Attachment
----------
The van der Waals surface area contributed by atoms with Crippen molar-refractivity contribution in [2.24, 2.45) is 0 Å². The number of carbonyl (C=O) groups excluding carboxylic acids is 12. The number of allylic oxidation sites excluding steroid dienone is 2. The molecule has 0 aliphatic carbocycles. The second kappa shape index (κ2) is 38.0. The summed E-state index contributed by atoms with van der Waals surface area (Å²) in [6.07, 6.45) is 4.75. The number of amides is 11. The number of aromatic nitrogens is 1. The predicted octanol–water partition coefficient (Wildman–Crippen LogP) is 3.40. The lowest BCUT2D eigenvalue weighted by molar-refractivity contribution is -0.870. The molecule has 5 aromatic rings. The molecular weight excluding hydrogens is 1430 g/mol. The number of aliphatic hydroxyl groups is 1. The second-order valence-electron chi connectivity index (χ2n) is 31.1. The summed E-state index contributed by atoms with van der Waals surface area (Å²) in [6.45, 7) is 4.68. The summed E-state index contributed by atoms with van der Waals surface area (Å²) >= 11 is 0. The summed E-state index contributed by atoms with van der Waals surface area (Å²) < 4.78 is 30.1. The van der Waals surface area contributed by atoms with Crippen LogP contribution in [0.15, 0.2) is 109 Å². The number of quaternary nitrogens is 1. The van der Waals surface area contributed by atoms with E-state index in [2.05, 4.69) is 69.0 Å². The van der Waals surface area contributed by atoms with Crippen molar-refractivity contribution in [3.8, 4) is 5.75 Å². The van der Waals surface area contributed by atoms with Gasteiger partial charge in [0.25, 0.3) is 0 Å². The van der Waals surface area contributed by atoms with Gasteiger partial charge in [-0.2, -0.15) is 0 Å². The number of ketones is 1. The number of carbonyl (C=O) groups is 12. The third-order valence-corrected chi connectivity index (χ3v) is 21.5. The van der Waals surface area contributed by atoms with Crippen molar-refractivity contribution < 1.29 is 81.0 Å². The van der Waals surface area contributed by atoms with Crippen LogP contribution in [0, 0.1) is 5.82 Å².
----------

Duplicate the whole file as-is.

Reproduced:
The van der Waals surface area contributed by atoms with Crippen molar-refractivity contribution in [2.24, 2.45) is 0 Å². The number of carbonyl (C=O) groups excluding carboxylic acids is 12. The number of allylic oxidation sites excluding steroid dienone is 2. The molecule has 0 aliphatic carbocycles. The second kappa shape index (κ2) is 38.0. The summed E-state index contributed by atoms with van der Waals surface area (Å²) in [6.07, 6.45) is 4.75. The number of amides is 11. The number of aromatic nitrogens is 1. The predicted octanol–water partition coefficient (Wildman–Crippen LogP) is 3.40. The lowest BCUT2D eigenvalue weighted by molar-refractivity contribution is -0.870. The molecule has 5 aromatic rings. The molecular weight excluding hydrogens is 1430 g/mol. The number of aliphatic hydroxyl groups is 1. The second-order valence-electron chi connectivity index (χ2n) is 31.1. The summed E-state index contributed by atoms with van der Waals surface area (Å²) in [6.45, 7) is 4.68. The summed E-state index contributed by atoms with van der Waals surface area (Å²) >= 11 is 0. The summed E-state index contributed by atoms with van der Waals surface area (Å²) < 4.78 is 30.1. The van der Waals surface area contributed by atoms with Crippen LogP contribution in [0.15, 0.2) is 109 Å². The number of quaternary nitrogens is 1. The van der Waals surface area contributed by atoms with E-state index in [2.05, 4.69) is 69.0 Å². The van der Waals surface area contributed by atoms with Crippen molar-refractivity contribution in [3.8, 4) is 5.75 Å². The van der Waals surface area contributed by atoms with Gasteiger partial charge in [0.25, 0.3) is 0 Å². The van der Waals surface area contributed by atoms with Gasteiger partial charge in [-0.2, -0.15) is 0 Å². The number of ketones is 1. The number of carbonyl (C=O) groups is 12. The third-order valence-corrected chi connectivity index (χ3v) is 21.5. The van der Waals surface area contributed by atoms with Crippen molar-refractivity contribution < 1.29 is 81.0 Å². The van der Waals surface area contributed by atoms with Crippen LogP contribution in [0, 0.1) is 5.82 Å².